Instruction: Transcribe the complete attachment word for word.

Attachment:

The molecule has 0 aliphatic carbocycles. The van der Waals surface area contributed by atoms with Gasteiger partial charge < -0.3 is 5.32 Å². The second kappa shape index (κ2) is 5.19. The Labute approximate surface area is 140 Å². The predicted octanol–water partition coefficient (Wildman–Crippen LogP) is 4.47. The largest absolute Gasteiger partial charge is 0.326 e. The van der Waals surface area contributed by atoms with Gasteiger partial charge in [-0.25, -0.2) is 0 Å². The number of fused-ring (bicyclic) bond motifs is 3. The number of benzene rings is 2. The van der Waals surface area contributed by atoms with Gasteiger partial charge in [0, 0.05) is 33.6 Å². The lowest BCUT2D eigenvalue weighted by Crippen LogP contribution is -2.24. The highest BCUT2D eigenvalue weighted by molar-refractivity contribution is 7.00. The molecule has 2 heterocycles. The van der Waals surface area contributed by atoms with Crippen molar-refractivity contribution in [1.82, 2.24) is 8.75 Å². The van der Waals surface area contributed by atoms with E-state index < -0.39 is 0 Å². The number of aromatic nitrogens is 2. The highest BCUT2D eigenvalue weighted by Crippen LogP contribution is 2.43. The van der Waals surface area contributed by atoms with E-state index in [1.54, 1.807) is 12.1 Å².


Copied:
The molecule has 0 aliphatic carbocycles. The van der Waals surface area contributed by atoms with Gasteiger partial charge < -0.3 is 5.32 Å². The second kappa shape index (κ2) is 5.19. The Labute approximate surface area is 140 Å². The predicted octanol–water partition coefficient (Wildman–Crippen LogP) is 4.47. The largest absolute Gasteiger partial charge is 0.326 e. The van der Waals surface area contributed by atoms with Gasteiger partial charge in [-0.25, -0.2) is 0 Å². The number of fused-ring (bicyclic) bond motifs is 3. The number of benzene rings is 2. The van der Waals surface area contributed by atoms with Gasteiger partial charge in [0, 0.05) is 33.6 Å². The lowest BCUT2D eigenvalue weighted by Crippen LogP contribution is -2.24. The highest BCUT2D eigenvalue weighted by molar-refractivity contribution is 7.00. The molecule has 2 heterocycles. The van der Waals surface area contributed by atoms with Crippen molar-refractivity contribution in [1.82, 2.24) is 8.75 Å². The van der Waals surface area contributed by atoms with E-state index < -0.39 is 0 Å². The number of aromatic nitrogens is 2. The highest BCUT2D eigenvalue weighted by Crippen LogP contribution is 2.43. The van der Waals surface area contributed by atoms with E-state index in [1.54, 1.807) is 12.1 Å².